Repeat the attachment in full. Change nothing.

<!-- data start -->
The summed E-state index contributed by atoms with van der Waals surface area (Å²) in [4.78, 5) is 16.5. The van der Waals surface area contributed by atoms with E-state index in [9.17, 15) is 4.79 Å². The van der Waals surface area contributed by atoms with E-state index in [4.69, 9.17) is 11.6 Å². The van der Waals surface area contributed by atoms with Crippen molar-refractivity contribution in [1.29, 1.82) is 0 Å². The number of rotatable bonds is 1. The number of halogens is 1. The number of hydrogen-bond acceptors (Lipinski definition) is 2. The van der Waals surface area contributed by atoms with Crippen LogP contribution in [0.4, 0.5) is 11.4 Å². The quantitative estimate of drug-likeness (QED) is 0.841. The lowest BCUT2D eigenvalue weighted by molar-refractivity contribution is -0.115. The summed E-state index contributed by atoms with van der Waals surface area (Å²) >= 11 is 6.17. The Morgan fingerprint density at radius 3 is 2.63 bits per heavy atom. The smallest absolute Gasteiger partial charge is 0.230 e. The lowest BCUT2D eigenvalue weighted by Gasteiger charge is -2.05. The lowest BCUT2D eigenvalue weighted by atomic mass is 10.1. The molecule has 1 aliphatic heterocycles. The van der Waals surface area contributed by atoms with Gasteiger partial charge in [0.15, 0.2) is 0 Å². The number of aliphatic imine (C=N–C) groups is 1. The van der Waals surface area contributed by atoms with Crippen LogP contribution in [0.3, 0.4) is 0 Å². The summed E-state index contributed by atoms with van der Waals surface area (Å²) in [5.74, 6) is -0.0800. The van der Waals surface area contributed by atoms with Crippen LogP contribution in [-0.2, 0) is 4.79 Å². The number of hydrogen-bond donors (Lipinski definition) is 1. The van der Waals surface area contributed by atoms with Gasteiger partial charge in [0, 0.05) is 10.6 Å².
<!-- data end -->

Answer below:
The summed E-state index contributed by atoms with van der Waals surface area (Å²) in [4.78, 5) is 16.5. The van der Waals surface area contributed by atoms with E-state index in [9.17, 15) is 4.79 Å². The van der Waals surface area contributed by atoms with E-state index in [4.69, 9.17) is 11.6 Å². The van der Waals surface area contributed by atoms with Crippen molar-refractivity contribution in [1.29, 1.82) is 0 Å². The number of rotatable bonds is 1. The number of halogens is 1. The number of hydrogen-bond acceptors (Lipinski definition) is 2. The van der Waals surface area contributed by atoms with Crippen LogP contribution in [0.4, 0.5) is 11.4 Å². The quantitative estimate of drug-likeness (QED) is 0.841. The lowest BCUT2D eigenvalue weighted by molar-refractivity contribution is -0.115. The summed E-state index contributed by atoms with van der Waals surface area (Å²) >= 11 is 6.17. The Morgan fingerprint density at radius 3 is 2.63 bits per heavy atom. The smallest absolute Gasteiger partial charge is 0.230 e. The lowest BCUT2D eigenvalue weighted by Gasteiger charge is -2.05. The lowest BCUT2D eigenvalue weighted by atomic mass is 10.1. The molecule has 1 aliphatic heterocycles. The van der Waals surface area contributed by atoms with Gasteiger partial charge in [0.15, 0.2) is 0 Å². The number of aliphatic imine (C=N–C) groups is 1. The van der Waals surface area contributed by atoms with Crippen LogP contribution in [0.3, 0.4) is 0 Å². The summed E-state index contributed by atoms with van der Waals surface area (Å²) in [5.74, 6) is -0.0800. The van der Waals surface area contributed by atoms with Crippen LogP contribution in [-0.2, 0) is 4.79 Å². The number of hydrogen-bond donors (Lipinski definition) is 1. The van der Waals surface area contributed by atoms with Gasteiger partial charge in [0, 0.05) is 10.6 Å².